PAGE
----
.177 is often preferred for target shooting. The smaller, lighter pellets have a flatter trajectory for a more precise shot. .22 and larger calibres are more powerful and tend to perform better at longer ranges. They also have a higher impact, making them ideal for pests and small game hunting.
The type and weight of pellet you choose will also make a difference to the gun’s performance. You can read our buyer’s guide to air gun pellets here.
Size and Weight
The size and weight of the air rifle is also important to consider. For those who plan to carry and use it for extended periods, smaller and lighter rifles (such as carbines and bullpups) are easier to handle and transport. However, they may be less stable when shooting.
On the other hand, heavier full-length rifles may be more cumbersome to carry, and awkward to use for those with smaller arms. However, they provide better stability and aim, and are better at absorbing recoil.
Air rifle barrels come in two main types: rifled and smoothbore. Rifled barrels have grooves that spin the pellet, providing better accuracy and stability. Smoothbore barrels lack these grooves, making them less accurate but suitable for casual shooting and plinking.
Additionally, some air rifles feature a shrouded or silenced barrel. This reduces noise and makes them more suitable for hunting and backyard shooting in noise-sensitive areas.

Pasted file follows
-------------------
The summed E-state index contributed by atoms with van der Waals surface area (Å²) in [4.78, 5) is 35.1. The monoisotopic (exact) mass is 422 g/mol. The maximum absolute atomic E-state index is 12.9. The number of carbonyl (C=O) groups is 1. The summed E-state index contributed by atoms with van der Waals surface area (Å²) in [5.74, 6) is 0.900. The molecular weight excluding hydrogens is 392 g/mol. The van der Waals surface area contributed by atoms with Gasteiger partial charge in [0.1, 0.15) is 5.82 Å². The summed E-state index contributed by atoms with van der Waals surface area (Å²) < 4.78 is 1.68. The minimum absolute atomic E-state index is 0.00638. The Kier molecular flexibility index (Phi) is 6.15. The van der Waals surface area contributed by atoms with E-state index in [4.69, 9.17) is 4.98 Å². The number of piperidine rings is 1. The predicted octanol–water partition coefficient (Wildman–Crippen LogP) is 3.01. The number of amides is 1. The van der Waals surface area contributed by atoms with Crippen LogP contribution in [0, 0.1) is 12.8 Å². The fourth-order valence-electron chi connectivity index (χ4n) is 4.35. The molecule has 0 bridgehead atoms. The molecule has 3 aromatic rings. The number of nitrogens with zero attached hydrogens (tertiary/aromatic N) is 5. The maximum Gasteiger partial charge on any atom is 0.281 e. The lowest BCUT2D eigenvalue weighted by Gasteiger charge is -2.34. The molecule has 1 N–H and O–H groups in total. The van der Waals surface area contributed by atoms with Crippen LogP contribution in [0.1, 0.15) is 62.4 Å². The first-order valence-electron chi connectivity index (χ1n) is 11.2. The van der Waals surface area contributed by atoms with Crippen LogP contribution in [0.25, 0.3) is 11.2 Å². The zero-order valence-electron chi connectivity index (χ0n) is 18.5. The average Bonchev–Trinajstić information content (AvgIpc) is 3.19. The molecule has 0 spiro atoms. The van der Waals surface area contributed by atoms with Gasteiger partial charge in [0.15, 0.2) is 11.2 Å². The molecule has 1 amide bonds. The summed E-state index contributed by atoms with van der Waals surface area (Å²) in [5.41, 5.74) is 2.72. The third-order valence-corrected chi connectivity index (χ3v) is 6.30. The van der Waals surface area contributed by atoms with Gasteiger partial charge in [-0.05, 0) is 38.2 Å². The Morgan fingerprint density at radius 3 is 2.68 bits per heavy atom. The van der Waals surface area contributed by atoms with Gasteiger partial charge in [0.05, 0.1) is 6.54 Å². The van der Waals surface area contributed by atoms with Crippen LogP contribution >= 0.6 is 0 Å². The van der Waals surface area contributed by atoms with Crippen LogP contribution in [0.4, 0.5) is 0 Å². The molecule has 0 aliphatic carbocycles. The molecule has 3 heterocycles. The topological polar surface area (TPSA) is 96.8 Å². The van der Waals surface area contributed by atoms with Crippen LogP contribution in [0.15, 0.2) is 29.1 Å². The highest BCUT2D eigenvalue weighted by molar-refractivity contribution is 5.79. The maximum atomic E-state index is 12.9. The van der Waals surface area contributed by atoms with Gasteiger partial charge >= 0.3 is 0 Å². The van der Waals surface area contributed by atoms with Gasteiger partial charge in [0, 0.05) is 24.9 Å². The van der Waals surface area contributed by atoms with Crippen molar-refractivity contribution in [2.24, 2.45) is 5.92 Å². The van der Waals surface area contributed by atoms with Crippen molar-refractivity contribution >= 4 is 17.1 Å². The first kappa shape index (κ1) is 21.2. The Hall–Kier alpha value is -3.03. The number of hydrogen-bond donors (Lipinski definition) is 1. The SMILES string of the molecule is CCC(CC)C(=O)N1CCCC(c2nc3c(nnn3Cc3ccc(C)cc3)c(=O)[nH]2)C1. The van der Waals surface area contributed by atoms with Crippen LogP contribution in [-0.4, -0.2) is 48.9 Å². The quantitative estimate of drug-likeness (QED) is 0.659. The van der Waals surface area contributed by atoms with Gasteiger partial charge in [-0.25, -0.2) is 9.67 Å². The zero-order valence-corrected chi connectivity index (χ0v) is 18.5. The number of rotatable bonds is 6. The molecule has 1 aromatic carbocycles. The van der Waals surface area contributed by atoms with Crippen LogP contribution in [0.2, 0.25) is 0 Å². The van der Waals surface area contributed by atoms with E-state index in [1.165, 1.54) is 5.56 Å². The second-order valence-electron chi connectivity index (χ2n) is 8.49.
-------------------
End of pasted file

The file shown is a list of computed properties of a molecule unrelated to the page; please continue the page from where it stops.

Single Shot vs. Multi-Shot
Single-shot air rifles fire one pellet or BB at a time. They are generally less expensive and simpler in design, making them an excellent choice for beginners. However, the need to reload after every shot can be time-consuming, which may not be ideal for situations such as hunting.
Multi-shot air rifles feature a magazine or rotary clip that holds multiple pellets. This allows for fast follow-up shots without the need to reload between each one. This type of air rifle may be more expensive, but offer greater efficiency, convenience and ease of use.
Open vs. Telescopic Sights
Some air rifles, especially more affordable models, are fitted with open sights (also called iron sights). These are the oldest and most basic type of aiming device. They work reasonably well at short range, but can be difficult to use, relying on the naked eye.
Many modern air guns, however, are fitted with rails which can be used to mount a telescopic sight or air rifle scope. Scopes draw in light and use magnification to provide a clearer view of the target, They can be adjusted to different focal points and carry markings allowing the shooter to account for elevation and wind.
Some air rifles come with a scope included, but you can also purchase them separately.
Quality and Price
The most basic, budget-friendly air rifles start at around the £70 mark. High-end models, built with precision-machined components and extra features, may exceed £1,000.
Choosing the best air rifle is all about striking a balance between quality and price. Generally, more expensive air rifles will be built to last, offering better reliability, accuracy and power.
At The Wolfman, we supply air guns, ammunition and accessories from trusted industry-leading manufacturers such as Kral, Crosman, Air Arms, BSA and more. We only stock well-made, high-quality products that you can rely on.
Head to our website to browse our fantastic range of air rifles for sale, including PCP, CO2, spring-powered and gas piston models. For advice or product recommendations, feel free to get in touch.